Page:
Report lauds work of Sheriff’s Dept. monitor
The Office of Independent Review, which oversees investigations into alleged misconduct by Los Angeles County sheriff’s deputies, does a good job of making sure internal investigations and discipline are fair and has increased public confidence in the department, according to a report by the county executive.
The Board of Supervisors ordered the review last month after agreeing to spend more than $3 million to fund the unit for the next three years. The office is staffed by civil rights attorneys who consult with internal affairs investigators and make recommendations about discipline and training.
Supervisors sought the review at the request of the union that represents sheriff’s deputies. Steve Remige, president of the Assn. for Los Angeles County Deputy Sheriffs, had told supervisors that he thought the department was already well monitored and that the money it spends on the review team could be better used to hire additional deputies.
The county report, released this week, concluded that the oversight group provides a valuable service to the county, including reducing liability to potential civil lawsuits by recommending training for deputies and by ensuring that deputies who violate policy are appropriately disciplined.
“By having the OIR monitor the department’s actions, LASD personnel are more cognizant to follow departmental policy,” according to the report by county Chief Executive Officer William T. Fujioka.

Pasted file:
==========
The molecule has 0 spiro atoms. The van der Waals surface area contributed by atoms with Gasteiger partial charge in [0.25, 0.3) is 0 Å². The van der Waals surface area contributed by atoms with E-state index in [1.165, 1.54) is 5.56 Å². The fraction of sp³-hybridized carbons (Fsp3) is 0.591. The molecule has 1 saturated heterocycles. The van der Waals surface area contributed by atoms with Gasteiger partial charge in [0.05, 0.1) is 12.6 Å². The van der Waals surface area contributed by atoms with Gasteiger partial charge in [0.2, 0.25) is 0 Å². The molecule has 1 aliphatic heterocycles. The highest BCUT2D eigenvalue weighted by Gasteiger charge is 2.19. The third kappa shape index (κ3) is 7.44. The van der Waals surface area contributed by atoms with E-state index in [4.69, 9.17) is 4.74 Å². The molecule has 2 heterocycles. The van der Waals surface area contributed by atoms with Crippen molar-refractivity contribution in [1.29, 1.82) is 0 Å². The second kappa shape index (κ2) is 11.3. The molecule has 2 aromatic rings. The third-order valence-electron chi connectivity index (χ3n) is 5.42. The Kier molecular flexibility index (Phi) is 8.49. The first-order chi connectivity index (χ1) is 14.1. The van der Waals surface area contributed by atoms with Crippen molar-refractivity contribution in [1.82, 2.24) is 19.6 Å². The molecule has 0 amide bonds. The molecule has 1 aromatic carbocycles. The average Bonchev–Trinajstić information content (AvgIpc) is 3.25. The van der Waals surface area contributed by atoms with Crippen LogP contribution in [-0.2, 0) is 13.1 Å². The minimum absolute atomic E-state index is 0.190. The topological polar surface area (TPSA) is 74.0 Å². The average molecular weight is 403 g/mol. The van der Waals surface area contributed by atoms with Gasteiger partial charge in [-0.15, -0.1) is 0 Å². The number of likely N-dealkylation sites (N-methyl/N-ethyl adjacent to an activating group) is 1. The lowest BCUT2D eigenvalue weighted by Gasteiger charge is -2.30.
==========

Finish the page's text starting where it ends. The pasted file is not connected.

Michael Gennaco, chief attorney for the Office of Independent Review, said he believed the report accurately reflected the role his office plays in the sheriff’s discipline and training process.
“I’m pleased to see that the CEO’s office has reported that we actually make a difference,” he said. “The most important thing we do in my view is actually keep investigations and departmental decisions on discipline honest, and when they’re not we have the ability to tell the public that they’re not.”
Among its duties, Gennaco’s office reviews lawsuits filed against the department and produces reports, available online at www.laoir.com, about the outcomes of investigations into alleged misconduct by deputies in the nation’s largest sheriff’s department.
“OIR’s involvement gives the public confidence knowing that the LASD investigation is being monitored. The OIR’s ability to be objective and impartial gives the review process more credibility,” Fujioka’s report says. “The idea that the department will cover up or hide essential facts from the case will have less significance when the OIR is involved to ensure the integrity of the investigation.”
Sheriff Lee Baca launched the Office of Independent Review in 2001. The report “is a complete vindication of my desire to have transparency and to strengthen public trust of the Sheriff’s Department,” Baca said Wednesday.
Remige said he was not swayed by the report. He said the department already was one of the most reviewed law enforcement agencies in the nation, with an internal affairs bureau, a criminal internal affairs bureau, a county ombudsman, district attorney’s office reviews of uses of force and semiannual reports by Merrick Bobb, an attorney who monitors the department for the Board of Supervisors.
“It’s another layer of oversight that personally I don’t think we need,” Remige said.